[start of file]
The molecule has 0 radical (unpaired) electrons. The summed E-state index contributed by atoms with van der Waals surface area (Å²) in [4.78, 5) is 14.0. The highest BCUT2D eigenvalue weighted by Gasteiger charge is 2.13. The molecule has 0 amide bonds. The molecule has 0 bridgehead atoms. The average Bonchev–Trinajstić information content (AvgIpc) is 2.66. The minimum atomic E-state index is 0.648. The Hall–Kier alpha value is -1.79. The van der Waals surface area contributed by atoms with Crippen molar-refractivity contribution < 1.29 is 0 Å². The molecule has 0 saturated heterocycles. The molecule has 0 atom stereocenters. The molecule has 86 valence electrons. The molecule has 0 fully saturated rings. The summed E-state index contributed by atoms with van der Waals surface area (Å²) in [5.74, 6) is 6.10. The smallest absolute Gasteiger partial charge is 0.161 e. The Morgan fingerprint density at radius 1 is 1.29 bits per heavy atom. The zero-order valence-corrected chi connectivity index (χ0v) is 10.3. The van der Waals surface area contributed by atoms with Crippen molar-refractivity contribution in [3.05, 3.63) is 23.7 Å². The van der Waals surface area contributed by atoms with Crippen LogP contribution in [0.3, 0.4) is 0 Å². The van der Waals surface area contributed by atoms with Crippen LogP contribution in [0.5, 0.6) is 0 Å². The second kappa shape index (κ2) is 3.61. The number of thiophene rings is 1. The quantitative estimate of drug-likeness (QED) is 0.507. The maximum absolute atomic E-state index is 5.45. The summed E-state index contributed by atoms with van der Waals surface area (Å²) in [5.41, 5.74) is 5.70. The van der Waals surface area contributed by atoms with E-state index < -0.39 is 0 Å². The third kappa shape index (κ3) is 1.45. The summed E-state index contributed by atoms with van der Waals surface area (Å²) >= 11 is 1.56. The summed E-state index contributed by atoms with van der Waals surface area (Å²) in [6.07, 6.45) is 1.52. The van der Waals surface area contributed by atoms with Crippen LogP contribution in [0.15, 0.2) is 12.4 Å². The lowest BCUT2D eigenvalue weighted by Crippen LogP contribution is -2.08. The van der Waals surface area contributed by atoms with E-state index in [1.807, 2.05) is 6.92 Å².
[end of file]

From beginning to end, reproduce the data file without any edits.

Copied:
The molecule has 0 radical (unpaired) electrons. The summed E-state index contributed by atoms with van der Waals surface area (Å²) in [4.78, 5) is 14.0. The highest BCUT2D eigenvalue weighted by Gasteiger charge is 2.13. The molecule has 0 amide bonds. The molecule has 0 bridgehead atoms. The average Bonchev–Trinajstić information content (AvgIpc) is 2.66. The minimum atomic E-state index is 0.648. The Hall–Kier alpha value is -1.79. The van der Waals surface area contributed by atoms with Crippen molar-refractivity contribution < 1.29 is 0 Å². The molecule has 0 saturated heterocycles. The molecule has 0 atom stereocenters. The molecule has 86 valence electrons. The molecule has 0 fully saturated rings. The summed E-state index contributed by atoms with van der Waals surface area (Å²) in [5.74, 6) is 6.10. The smallest absolute Gasteiger partial charge is 0.161 e. The Morgan fingerprint density at radius 1 is 1.29 bits per heavy atom. The zero-order valence-corrected chi connectivity index (χ0v) is 10.3. The van der Waals surface area contributed by atoms with Crippen molar-refractivity contribution in [3.05, 3.63) is 23.7 Å². The van der Waals surface area contributed by atoms with Crippen LogP contribution in [0.3, 0.4) is 0 Å². The van der Waals surface area contributed by atoms with Crippen LogP contribution in [0.5, 0.6) is 0 Å². The second kappa shape index (κ2) is 3.61. The number of thiophene rings is 1. The quantitative estimate of drug-likeness (QED) is 0.507. The maximum absolute atomic E-state index is 5.45. The summed E-state index contributed by atoms with van der Waals surface area (Å²) in [5.41, 5.74) is 5.70. The van der Waals surface area contributed by atoms with E-state index < -0.39 is 0 Å². The third kappa shape index (κ3) is 1.45. The summed E-state index contributed by atoms with van der Waals surface area (Å²) >= 11 is 1.56. The summed E-state index contributed by atoms with van der Waals surface area (Å²) in [6.07, 6.45) is 1.52. The van der Waals surface area contributed by atoms with Crippen LogP contribution in [0.15, 0.2) is 12.4 Å². The lowest BCUT2D eigenvalue weighted by Crippen LogP contribution is -2.08. The van der Waals surface area contributed by atoms with E-state index in [1.807, 2.05) is 6.92 Å².